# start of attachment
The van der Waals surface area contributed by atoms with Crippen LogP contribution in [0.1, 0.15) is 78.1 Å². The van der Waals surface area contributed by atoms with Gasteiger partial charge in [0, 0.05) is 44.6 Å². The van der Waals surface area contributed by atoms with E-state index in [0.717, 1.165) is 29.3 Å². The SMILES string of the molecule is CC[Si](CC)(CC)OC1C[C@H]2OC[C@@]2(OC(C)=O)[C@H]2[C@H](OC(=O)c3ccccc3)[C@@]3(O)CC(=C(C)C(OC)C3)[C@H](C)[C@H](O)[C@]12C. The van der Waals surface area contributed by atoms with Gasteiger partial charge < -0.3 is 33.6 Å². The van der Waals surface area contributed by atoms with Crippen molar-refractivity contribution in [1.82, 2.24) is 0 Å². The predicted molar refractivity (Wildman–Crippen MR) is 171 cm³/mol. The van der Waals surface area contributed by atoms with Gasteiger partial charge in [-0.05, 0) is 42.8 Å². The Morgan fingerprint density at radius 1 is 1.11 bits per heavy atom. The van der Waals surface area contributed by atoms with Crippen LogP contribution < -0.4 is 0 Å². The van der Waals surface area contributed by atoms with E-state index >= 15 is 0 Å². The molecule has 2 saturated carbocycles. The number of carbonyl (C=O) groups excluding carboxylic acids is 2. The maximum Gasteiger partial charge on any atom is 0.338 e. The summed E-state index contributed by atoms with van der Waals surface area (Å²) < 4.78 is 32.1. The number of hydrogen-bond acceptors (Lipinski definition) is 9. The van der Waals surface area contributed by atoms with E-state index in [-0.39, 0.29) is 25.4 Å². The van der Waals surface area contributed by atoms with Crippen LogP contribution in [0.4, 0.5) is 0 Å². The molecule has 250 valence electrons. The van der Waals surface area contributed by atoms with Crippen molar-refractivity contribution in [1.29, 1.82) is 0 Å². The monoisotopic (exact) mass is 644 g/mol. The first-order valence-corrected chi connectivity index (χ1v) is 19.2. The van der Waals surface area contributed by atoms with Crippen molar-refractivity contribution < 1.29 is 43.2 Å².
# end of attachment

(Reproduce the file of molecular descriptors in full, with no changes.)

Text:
The van der Waals surface area contributed by atoms with Crippen LogP contribution in [0.1, 0.15) is 78.1 Å². The van der Waals surface area contributed by atoms with Gasteiger partial charge in [0, 0.05) is 44.6 Å². The van der Waals surface area contributed by atoms with E-state index in [0.717, 1.165) is 29.3 Å². The SMILES string of the molecule is CC[Si](CC)(CC)OC1C[C@H]2OC[C@@]2(OC(C)=O)[C@H]2[C@H](OC(=O)c3ccccc3)[C@@]3(O)CC(=C(C)C(OC)C3)[C@H](C)[C@H](O)[C@]12C. The van der Waals surface area contributed by atoms with Gasteiger partial charge < -0.3 is 33.6 Å². The van der Waals surface area contributed by atoms with Crippen molar-refractivity contribution in [1.82, 2.24) is 0 Å². The predicted molar refractivity (Wildman–Crippen MR) is 171 cm³/mol. The van der Waals surface area contributed by atoms with Gasteiger partial charge in [-0.05, 0) is 42.8 Å². The Morgan fingerprint density at radius 1 is 1.11 bits per heavy atom. The van der Waals surface area contributed by atoms with Crippen LogP contribution < -0.4 is 0 Å². The van der Waals surface area contributed by atoms with E-state index >= 15 is 0 Å². The molecule has 2 saturated carbocycles. The number of carbonyl (C=O) groups excluding carboxylic acids is 2. The maximum Gasteiger partial charge on any atom is 0.338 e. The summed E-state index contributed by atoms with van der Waals surface area (Å²) < 4.78 is 32.1. The number of hydrogen-bond acceptors (Lipinski definition) is 9. The van der Waals surface area contributed by atoms with E-state index in [-0.39, 0.29) is 25.4 Å². The van der Waals surface area contributed by atoms with Crippen LogP contribution in [0.4, 0.5) is 0 Å². The molecule has 250 valence electrons. The van der Waals surface area contributed by atoms with Crippen molar-refractivity contribution in [1.29, 1.82) is 0 Å². The monoisotopic (exact) mass is 644 g/mol. The first-order valence-corrected chi connectivity index (χ1v) is 19.2. The van der Waals surface area contributed by atoms with Crippen molar-refractivity contribution < 1.29 is 43.2 Å².